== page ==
The GiveWell Blog

Foundations and individuals

A new study sponsored by several major foundations (Gates, Packard, Hewlett, Irvine, and Robert Wood Johnson) found that among “engaged”* Americans, only:

  • 43% can name a foundation on their first try
  • 15% can cite an example of a foundation’s impact in their community
  • 11% can cite an example of a foundation’s impact on an issue they care about

Individuals – who don’t have access to information about how well charitable programs are working – donate over $220 billion dollars to charity every year. Foundations retain expert staff to evaluate programs and make grant decisions. If foundations want to increase their relevance to individual citizens (and those citizens’ awareness of them), one good start might be addressing this information gap: using their expertise to help donors make more informed giving decisions.

* U.S. adults aged 18 and older who have held a leadership, committee or board level role in a group or organization working on a community or social issue within the past year.


  • mbellotti on June 12, 2008 at 6:45 am said:

    Hey Elie, you know I’ve been following your and Holden’s work for a while now and this post just triggered a thought I want to share:

    How do you know that foundations are evaluating and making grant decisions based on how well their programs are working? Perhaps the resistance to sharing their information you found in the beginning of your work was because many grant decisions are based on arbitrary whims instead of facts or data?

    Example: I have a friend who runs a very successful NGO in Africa. When she got started she was turned down for lots of grants despite the fact that the program was tripling the standard of living of the people in it. One foundation even told her ‘this is such a great idea, we would totally fund it if you were black’

    On the surface it’s always better to have a program headed and guided by a local over a foreigner … but to the point where you turn down a good program? With hundreds of proposals coming in for grants, the deciding factors are rarely cold hard data or expert opinion.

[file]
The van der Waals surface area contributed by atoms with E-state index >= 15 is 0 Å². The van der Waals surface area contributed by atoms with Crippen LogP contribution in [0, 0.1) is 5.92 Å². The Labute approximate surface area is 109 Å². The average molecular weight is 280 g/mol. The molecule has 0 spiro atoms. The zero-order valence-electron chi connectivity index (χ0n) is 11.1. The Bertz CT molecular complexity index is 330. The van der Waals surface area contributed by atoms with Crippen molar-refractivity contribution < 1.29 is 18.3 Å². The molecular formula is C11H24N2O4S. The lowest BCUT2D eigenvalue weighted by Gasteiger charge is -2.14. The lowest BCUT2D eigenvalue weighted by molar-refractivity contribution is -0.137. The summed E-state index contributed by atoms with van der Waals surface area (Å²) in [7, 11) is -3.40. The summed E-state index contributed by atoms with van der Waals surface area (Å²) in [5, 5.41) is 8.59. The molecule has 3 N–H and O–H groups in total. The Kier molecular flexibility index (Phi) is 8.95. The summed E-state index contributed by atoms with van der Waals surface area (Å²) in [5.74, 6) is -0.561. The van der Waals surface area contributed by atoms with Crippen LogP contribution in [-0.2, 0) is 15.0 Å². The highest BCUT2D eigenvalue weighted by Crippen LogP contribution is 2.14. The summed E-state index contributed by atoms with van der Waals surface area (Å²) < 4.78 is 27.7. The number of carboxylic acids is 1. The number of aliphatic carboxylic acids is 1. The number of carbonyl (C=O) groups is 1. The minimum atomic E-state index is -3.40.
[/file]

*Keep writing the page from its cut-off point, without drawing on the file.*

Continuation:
• Holden on June 13, 2008 at 6:29 pm said:

    mbellotti: I agree with your point of view on your friend (assuming you’ve described the situation accurately).

    We don’t believe it’s possible to make giving decisions based “purely” on cold hard facts, but we do believe in putting significant effort into considering whatever relevant facts are available, and filling in the gaps based on our best and most informed guess rather than on “arbitrary whims.”

    We don’t know which foundations agree with this approach and which do not; we’ve found most foundations reluctant to discuss their grantmaking procedures at that level of detail.

  • Jason R on June 26, 2008 at 9:26 am said:

    You know, we’re doing this in DC. The top foundations created a publication called Catalogue for Philanthropy that vets promising small non-profits that are doing good work. That way individuals benefit from the research and can learn about groups they might not be aware of, where their dollar goes a lot further than a contribution to, say, the United Way.

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